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Marijuana entrepreneurs sue L.A. over ‘flawed’ process for approving pot shops

Cat Packer, executive director of the Los Angeles Department of Cannabis Regulation, in 2017.  (Chris Pizzello / Associated Press)

Cannabis entrepreneurs who want licenses to open new shops in Los Angeles are suing the city, arguing that an application process flooded by hundreds of competitors was “flawed” and unfairly implemented.

The lawsuit, filed this week by the Social Equity Owners and Workers Assn. and one of its members, is pushing for the city to vet every one of the applications turned in under a first-come, first-served process for a limited number of licenses — or to roll out a new process that gives everyone “an equal, fair and transparent opportunity” to compete for a license.

The group filed its suit less than three weeks after a long-awaited audit of the hotly contested process for handing out L.A. licenses for new shops was released.

Hundreds of people rushed to turn in applications in September, vying to be first in line for just 100 licenses that were expected to be awarded through the process. Mere seconds made the difference in whether someone had a shot.

When marijuana applicants discovered that some people started their applications before the official 10 a.m. launch time, many argued that the process had been tainted. City officials called for an audit scrutinizing what had happened, and the licensing process was put on hold for months.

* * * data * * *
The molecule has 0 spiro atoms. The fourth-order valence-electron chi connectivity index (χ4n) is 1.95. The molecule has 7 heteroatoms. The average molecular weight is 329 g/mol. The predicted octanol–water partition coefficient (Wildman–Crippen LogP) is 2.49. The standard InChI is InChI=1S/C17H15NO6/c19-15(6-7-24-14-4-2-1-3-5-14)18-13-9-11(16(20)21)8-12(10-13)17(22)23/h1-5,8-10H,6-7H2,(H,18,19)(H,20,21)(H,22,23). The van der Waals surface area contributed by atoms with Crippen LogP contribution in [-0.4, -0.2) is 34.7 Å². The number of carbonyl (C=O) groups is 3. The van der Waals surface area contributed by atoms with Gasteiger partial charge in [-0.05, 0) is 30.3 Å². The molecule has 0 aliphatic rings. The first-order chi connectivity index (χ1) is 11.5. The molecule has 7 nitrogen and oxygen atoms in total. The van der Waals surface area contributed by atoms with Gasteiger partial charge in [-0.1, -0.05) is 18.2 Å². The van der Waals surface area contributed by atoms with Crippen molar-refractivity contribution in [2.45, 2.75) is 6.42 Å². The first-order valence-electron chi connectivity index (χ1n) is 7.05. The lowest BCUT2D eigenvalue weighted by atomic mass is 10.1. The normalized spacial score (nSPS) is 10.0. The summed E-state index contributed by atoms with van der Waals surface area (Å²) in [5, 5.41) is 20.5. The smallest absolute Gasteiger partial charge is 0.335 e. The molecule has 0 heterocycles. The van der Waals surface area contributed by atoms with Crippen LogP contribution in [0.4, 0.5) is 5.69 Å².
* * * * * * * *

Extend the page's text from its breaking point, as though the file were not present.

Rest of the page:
The audit, conducted by Sjoberg Evashenk Consulting, found that although some applicants got into Los Angeles’ application system ahead of its official launch time, the city took “reasonable and appropriate” steps to prevent any unfair advantage — by pushing their applications back in line to where they would be if they began the process at 10am.

The city administrative officer, one of the top officials in Los Angeles, said the newly released report found “no evidence of bias or unfairness” and that the city should press forward with awarding licenses.

Critics pointed out, however, that the audit also showed that the department had told some applicants they couldn’t sign onto the online system at all before 10 a.m., a necessary step before beginning their applications. That wasn’t accurate — and auditors found it could have put some marijuana entrepreneurs at a disadvantage because they waited to do so.

To Read The Rest Of This Article By Emily Alpert Reyes on Los Angeles Times

Published: April 18, 2020

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